Monday, June 04, 2012

Prometheus (2012)

Image from IMP Awards

Prometheus (2012)

"We were wrong! We were so wrong!"

The above line, uttered by Noomi Rapace's character Dr. Elizabeth Shaw in Ridley Scott's return to science fiction in 30 years, pretty much sums up my assessment of the - perhaps unreasonable - expectations the film has engendered. The fact that Scott directed the classic and brilliant progenitor to this film, Alien, makes the disappointment that much more stinging.

Prometheus begins intriguingly enough with a brief prologue involving a mysterious, beefy humanoid alien. This leads in to a second prologue in which Dr. Shaw and her bland boyfriend Charlie (Logan Marshall-Green) discover ancient cave paintings that point to a star pattern, one that is contained in a series of disparate paintings from different time periods and cultures. The implication is that human development, perhaps even our origin itself, was alien in nature. This initial premise sets alarm bells off straight away as to the intellectual level the film is striving for, but it is easy enough to put aside as a flight of fancy if developed in an interesting way. Sadly, it isn't developed in an interesting way at all. In fact, I think it's fair to say that the film is completely glib in the way it handles its ideas.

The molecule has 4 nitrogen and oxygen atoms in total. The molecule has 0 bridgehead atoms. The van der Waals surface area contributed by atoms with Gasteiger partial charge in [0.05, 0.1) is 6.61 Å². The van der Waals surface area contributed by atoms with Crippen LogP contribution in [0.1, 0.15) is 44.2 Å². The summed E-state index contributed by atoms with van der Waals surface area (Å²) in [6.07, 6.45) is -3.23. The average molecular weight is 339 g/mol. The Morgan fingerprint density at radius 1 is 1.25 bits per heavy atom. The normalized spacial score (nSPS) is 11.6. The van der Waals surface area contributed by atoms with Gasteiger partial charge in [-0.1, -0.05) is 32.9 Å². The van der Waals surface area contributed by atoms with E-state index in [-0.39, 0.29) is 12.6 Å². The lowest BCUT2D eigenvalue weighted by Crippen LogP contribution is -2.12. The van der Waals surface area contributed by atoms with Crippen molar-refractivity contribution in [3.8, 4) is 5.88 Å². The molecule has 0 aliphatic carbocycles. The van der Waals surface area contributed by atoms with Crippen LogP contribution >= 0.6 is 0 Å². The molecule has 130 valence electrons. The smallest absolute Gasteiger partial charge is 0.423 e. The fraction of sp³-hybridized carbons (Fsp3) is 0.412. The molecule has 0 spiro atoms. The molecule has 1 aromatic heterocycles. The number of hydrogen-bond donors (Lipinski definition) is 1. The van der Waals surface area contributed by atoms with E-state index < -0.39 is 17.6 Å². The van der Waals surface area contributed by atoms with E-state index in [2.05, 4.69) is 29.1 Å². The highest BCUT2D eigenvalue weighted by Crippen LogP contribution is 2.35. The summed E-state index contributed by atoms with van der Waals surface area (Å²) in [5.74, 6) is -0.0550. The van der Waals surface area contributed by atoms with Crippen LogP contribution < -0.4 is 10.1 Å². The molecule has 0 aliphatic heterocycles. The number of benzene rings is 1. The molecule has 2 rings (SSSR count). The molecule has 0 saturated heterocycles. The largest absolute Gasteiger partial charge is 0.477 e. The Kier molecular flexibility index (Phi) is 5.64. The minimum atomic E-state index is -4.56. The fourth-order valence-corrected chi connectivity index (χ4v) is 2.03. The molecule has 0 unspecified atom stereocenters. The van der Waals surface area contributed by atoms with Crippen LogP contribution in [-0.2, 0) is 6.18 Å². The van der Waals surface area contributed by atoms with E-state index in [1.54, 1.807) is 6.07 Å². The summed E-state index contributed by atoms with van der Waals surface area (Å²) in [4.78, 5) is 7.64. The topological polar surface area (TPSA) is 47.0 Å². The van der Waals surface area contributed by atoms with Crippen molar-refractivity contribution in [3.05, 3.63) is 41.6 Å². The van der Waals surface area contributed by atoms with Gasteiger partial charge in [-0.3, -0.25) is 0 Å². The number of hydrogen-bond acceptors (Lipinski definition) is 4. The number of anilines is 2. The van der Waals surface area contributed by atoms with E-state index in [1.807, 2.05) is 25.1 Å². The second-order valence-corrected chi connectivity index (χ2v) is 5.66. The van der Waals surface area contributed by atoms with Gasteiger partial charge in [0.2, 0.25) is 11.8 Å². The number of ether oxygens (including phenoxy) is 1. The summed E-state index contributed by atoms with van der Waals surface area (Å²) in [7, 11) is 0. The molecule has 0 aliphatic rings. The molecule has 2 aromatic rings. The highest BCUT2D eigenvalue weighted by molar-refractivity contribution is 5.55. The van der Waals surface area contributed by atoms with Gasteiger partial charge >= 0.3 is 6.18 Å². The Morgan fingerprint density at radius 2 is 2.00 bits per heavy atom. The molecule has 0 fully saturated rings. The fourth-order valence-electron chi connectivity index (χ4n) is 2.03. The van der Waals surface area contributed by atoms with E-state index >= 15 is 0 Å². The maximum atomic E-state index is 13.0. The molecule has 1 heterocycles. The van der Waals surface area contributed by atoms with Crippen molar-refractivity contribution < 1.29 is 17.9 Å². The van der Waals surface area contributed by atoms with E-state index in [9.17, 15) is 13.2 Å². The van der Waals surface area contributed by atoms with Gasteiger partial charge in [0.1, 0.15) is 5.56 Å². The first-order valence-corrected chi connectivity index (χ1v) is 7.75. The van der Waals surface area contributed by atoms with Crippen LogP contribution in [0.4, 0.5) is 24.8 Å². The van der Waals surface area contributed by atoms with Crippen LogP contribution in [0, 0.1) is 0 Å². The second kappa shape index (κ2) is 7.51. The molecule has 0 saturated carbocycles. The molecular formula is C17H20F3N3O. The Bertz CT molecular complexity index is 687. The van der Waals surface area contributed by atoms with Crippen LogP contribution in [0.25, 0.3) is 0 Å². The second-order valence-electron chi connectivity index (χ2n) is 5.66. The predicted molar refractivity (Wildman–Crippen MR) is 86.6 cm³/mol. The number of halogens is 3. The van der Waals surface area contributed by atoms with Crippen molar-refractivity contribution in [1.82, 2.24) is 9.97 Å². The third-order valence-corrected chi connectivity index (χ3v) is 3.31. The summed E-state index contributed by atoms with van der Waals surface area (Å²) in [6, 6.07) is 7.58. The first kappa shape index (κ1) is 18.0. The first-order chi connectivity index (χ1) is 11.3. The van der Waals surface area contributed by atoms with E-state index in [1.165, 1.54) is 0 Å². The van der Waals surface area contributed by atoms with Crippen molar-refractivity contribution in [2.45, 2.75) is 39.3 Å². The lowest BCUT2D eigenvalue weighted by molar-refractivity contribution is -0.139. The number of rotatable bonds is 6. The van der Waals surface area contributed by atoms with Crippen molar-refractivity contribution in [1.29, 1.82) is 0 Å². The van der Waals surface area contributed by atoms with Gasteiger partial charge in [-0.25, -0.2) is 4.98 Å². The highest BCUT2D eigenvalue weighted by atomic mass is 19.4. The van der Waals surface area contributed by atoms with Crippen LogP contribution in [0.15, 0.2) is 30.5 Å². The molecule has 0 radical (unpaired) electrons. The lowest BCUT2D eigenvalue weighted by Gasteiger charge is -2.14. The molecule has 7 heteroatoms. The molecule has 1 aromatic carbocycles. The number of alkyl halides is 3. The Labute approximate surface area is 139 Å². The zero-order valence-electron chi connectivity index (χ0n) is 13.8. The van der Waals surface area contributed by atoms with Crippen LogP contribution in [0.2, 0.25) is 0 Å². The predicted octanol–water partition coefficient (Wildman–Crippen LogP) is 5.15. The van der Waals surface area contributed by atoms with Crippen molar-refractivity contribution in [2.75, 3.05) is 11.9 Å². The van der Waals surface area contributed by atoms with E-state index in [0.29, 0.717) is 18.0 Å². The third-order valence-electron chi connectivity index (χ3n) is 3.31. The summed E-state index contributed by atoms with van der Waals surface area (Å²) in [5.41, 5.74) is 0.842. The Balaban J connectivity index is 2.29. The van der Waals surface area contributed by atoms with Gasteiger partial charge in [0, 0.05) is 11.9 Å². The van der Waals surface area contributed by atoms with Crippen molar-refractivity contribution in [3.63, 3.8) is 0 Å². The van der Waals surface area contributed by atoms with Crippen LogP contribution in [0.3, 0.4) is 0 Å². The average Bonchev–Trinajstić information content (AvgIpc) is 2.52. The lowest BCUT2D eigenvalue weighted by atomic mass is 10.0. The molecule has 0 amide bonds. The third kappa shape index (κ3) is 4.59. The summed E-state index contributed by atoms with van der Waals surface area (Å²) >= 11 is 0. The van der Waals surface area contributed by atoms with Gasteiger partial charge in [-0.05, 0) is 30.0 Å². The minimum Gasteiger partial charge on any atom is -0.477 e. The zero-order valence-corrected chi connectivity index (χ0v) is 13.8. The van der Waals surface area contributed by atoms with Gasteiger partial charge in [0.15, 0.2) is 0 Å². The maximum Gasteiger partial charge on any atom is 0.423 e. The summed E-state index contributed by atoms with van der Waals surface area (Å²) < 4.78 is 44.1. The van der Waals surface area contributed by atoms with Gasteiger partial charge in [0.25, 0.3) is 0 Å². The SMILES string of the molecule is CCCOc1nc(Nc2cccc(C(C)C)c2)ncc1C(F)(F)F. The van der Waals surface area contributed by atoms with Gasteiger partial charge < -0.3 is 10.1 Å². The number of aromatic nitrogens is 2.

After the prologues we are transported light years away and in to the primary narrative. The space ship Prometheus arrives at the planet pointed to in the paintings, the crew - including the two scientists, android David (Michael Fassbender), the ship's Captain Janek (Idris Elba), and company overseer Meredith Vickers (Charlize Theron) - awake from stasis / hyper sleep and brief the remainder of the nondescript scientific grunts as to the purpose of their secret mission. Namely, that they are here to discover the origins of mankind and perhaps to quite literally meet our maker. The ship lands near an 'intelligently designed' structure on the planet, the crew hops out to explore its cavernous interior and discover... well, I won't go into details but in truth, not all that much of consequence apart from some dead aliens, holograms, and things that will be familiar to fans of the original film. From that point onwards the film shifts into horror/thriller mode, the half baked ideas are dropped, picked up again, and then dropped again as the story builds towards an explosive climax.

So what's wrong with the film? To get the obvious out of the way, I'm not complaining that the film isn't enough like 'Alien'. On the contrary, it actually borrows a little too much from that film in terms of story beats. It's also not a knee jerk reaction to expectations - I ended up seeing it twice, and my expectations were out the window during viewing number two.

The major problem is the fairly dire story and script; it should come as little surprise that 'Lost' writer Damon Lindelof was involved in writing it. The whole thing raises 'questions' and 'mysteries' that are somewhat interesting but aren't examined in any meaningful way, and by the end, hardly anything is resolved and we are given the set up for a sequel that teases potential answers. God and 'Darwinism' are name dropped in the most superficial way, with Shaw being a religious scientist who 'chooses to believe' things and regularly clutches her cross. The purpose of 'the engineers' of mankind is raised, but again only perfunctorily. Birth and the creation of life are brought up and lead in to a tangential subplot that feels horribly contrived. The rape subtext from the original film is made silly and overt. And as far as plotting goes, lots of stuff happens that makes very little sense.